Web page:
The main difference between the Porsche 996.1 and 996.2 is the powerplant: the 996.1 featured a 3.4-liter, flat-six engine that produced 296 horsepower. The 996.2, on the other hand, has a 3.6-liter, 320-horsepower motor. More importantly, however, is the way this power is applied. Earlier cars had a throttle cable, while later ones had an electronic throttle. Many owners prefer the earlier engines, noting that the 3.4-liter motors retain certain analog driving characteristics of earlier air-cooled 911s, while the later 3.6-liter engines show the early markings of the more modern 997 model cars that would soon replace the 996. Ultimately, as our owners note below, the choice between the two comes down to the owner’s preference.
The 1998 debut of the 996 also marked the unveiling of Porsche’s new “Porsche Stability Management System” (PSM), intended to keep drivers headed in their intended direction even when their steering and throttle inputs contradicted those intentions. While the Porsche 993 featured a basic traction control system that used the brakes to limit wheel slip, the new PSM used a combination of engine power reduction and selective braking at individual wheels to maintain stability and prevent loss of control in difficult driving conditions. PSM provided a significant improvement in handling and safety over the previous generation. Additionally, the 996 also introduced a new all-wheel-drive system, which further enhanced the car's traction and handling capabilities.
Of course, not everyone welcomed these new “nannies…”
Brock: I'm actually the guy who always loved the 996 design. I fell in love with the Boxster when it was being designed. That was the first generation of cars that I got to really watch go from being just concept sketches to being something that was a real car, and that grabbed a hold of me. Plus, the 996 is just this line in the sand. It's basically Porsche saying, "We're doing something different now." There was this massive change that was happening within the company and the 996 really was a defining point for the brand and where it was going. But I wanted to ask Daniel: driving your car, an early 996 with its throttle by wire, must feel more like driving a 993, right?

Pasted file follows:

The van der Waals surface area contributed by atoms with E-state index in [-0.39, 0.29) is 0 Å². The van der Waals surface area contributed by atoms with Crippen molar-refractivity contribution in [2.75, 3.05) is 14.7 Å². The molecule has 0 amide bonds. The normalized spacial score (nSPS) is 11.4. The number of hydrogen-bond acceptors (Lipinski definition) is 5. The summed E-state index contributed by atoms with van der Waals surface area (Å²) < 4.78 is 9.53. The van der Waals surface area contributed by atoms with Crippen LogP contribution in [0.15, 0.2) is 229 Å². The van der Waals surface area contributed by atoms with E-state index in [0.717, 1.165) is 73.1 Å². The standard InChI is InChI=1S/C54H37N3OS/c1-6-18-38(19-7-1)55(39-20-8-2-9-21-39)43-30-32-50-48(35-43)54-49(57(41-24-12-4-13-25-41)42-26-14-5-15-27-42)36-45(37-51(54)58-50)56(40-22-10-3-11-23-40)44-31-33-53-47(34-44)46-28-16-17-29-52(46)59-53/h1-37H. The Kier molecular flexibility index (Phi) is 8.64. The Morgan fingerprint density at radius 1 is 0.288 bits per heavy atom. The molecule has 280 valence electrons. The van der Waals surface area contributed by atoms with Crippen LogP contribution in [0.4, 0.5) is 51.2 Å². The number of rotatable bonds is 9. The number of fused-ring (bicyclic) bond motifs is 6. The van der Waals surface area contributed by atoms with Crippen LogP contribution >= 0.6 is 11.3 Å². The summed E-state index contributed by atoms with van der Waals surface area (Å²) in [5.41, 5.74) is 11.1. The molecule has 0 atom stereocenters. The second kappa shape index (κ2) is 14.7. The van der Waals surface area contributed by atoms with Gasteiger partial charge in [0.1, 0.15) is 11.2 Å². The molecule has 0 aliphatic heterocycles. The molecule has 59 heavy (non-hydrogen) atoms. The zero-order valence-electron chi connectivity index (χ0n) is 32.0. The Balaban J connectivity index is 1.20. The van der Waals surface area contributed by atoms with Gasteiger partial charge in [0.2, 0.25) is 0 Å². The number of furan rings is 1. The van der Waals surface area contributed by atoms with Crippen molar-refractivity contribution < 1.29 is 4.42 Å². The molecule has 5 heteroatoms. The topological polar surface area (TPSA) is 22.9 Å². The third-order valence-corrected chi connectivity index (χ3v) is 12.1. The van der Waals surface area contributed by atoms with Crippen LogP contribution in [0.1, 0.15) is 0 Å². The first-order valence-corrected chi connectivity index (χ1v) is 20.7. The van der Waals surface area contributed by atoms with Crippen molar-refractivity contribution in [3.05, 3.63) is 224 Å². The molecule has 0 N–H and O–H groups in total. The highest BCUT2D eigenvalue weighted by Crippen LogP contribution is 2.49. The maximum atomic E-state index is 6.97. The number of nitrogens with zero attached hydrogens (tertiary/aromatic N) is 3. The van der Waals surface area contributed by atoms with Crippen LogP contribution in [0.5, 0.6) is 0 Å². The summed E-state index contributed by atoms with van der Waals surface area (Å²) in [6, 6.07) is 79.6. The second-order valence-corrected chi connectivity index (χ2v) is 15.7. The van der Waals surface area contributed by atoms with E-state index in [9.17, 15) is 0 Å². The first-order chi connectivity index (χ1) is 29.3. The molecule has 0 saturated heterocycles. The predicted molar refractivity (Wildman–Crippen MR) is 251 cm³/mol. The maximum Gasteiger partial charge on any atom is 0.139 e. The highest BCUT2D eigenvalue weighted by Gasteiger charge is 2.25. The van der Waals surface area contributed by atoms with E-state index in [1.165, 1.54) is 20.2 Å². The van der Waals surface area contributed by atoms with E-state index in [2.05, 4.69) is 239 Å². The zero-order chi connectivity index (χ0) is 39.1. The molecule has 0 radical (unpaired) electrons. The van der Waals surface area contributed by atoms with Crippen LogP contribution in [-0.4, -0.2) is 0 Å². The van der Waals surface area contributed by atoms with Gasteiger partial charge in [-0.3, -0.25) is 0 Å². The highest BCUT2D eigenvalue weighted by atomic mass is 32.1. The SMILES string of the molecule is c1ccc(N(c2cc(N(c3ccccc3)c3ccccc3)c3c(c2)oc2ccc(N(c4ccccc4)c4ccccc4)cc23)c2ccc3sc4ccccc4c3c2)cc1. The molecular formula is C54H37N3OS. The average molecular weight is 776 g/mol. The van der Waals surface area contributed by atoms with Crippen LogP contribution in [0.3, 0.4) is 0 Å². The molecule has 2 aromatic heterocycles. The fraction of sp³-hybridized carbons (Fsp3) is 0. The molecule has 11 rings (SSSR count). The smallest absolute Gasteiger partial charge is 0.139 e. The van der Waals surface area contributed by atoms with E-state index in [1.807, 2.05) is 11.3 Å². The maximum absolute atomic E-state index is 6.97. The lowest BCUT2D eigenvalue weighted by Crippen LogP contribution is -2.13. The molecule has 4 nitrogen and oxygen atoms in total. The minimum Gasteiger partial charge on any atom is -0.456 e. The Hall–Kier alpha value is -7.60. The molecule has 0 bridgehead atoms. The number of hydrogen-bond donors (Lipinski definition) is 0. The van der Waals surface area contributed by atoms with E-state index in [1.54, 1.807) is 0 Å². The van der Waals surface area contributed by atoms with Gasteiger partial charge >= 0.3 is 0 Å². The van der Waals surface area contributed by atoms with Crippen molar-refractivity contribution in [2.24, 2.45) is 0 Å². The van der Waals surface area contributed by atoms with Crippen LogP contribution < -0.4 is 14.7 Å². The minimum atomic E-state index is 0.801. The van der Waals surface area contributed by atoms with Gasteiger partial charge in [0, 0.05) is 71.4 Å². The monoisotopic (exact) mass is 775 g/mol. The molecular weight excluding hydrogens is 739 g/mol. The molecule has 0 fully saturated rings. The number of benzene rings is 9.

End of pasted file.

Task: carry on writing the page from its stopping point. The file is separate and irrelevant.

Daniel: It is, absolutely. The difference between a 996.1 (1997-2001) and a 996.2 (2002-2006) is massive. They're two different cars; it's not even the same thing. An early 996 feels like an old school Porsche. The biggest thing was that the early 996s have a throttle cable, a cable attached to the throttle body, and the later ones are fly-by-wire. That makes a big difference in how the engine responds and it makes a big difference in how the stability management interferes with the engine. The 996.2 smooths out a lot of those inputs. I mean, it's a lovely car to drive, but it smooths out your throttle inputs and it can interfere more directly. When you just have a cable to the throttle, it feels more classic, it feels more like an older car.
Brock: For me, driving a 996.1 versus a 996.2 is like going from a real sports car to a GT car. It was in those 996.2 cars that the GT feelings kind of started happening in the 911 model, when everything started to smooth out a little bit.